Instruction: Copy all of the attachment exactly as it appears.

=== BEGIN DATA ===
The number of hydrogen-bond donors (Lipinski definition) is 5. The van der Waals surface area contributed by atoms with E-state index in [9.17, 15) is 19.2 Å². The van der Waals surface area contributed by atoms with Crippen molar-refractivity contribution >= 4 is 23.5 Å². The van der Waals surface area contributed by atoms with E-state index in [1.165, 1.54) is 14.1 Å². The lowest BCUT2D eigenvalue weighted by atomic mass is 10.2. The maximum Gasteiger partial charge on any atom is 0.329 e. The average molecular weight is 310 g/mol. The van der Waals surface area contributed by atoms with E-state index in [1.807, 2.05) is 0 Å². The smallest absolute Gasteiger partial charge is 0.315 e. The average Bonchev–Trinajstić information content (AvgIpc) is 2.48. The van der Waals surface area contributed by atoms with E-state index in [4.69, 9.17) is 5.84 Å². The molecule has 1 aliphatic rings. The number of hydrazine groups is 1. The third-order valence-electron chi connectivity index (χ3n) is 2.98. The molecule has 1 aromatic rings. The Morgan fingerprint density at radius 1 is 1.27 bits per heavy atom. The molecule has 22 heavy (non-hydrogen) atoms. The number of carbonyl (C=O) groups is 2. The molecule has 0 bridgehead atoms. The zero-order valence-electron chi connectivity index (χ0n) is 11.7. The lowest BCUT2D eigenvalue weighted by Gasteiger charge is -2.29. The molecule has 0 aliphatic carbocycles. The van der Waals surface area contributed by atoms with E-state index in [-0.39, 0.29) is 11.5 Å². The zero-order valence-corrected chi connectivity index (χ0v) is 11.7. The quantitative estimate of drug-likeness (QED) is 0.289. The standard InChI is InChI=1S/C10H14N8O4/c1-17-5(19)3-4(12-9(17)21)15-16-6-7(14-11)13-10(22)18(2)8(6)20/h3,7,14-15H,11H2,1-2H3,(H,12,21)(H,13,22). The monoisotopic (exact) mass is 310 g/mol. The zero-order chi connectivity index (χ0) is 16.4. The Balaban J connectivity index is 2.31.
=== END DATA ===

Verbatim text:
The number of hydrogen-bond donors (Lipinski definition) is 5. The van der Waals surface area contributed by atoms with E-state index in [9.17, 15) is 19.2 Å². The van der Waals surface area contributed by atoms with Crippen molar-refractivity contribution >= 4 is 23.5 Å². The van der Waals surface area contributed by atoms with E-state index in [1.165, 1.54) is 14.1 Å². The lowest BCUT2D eigenvalue weighted by atomic mass is 10.2. The maximum Gasteiger partial charge on any atom is 0.329 e. The average molecular weight is 310 g/mol. The van der Waals surface area contributed by atoms with E-state index in [1.807, 2.05) is 0 Å². The smallest absolute Gasteiger partial charge is 0.315 e. The average Bonchev–Trinajstić information content (AvgIpc) is 2.48. The van der Waals surface area contributed by atoms with E-state index in [4.69, 9.17) is 5.84 Å². The molecule has 1 aliphatic rings. The number of hydrazine groups is 1. The third-order valence-electron chi connectivity index (χ3n) is 2.98. The molecule has 1 aromatic rings. The Morgan fingerprint density at radius 1 is 1.27 bits per heavy atom. The molecule has 22 heavy (non-hydrogen) atoms. The number of carbonyl (C=O) groups is 2. The molecule has 0 bridgehead atoms. The zero-order valence-electron chi connectivity index (χ0n) is 11.7. The lowest BCUT2D eigenvalue weighted by Gasteiger charge is -2.29. The molecule has 0 aliphatic carbocycles. The van der Waals surface area contributed by atoms with E-state index in [-0.39, 0.29) is 11.5 Å². The zero-order valence-corrected chi connectivity index (χ0v) is 11.7. The quantitative estimate of drug-likeness (QED) is 0.289. The standard InChI is InChI=1S/C10H14N8O4/c1-17-5(19)3-4(12-9(17)21)15-16-6-7(14-11)13-10(22)18(2)8(6)20/h3,7,14-15H,11H2,1-2H3,(H,12,21)(H,13,22). The monoisotopic (exact) mass is 310 g/mol. The zero-order chi connectivity index (χ0) is 16.4. The Balaban J connectivity index is 2.31.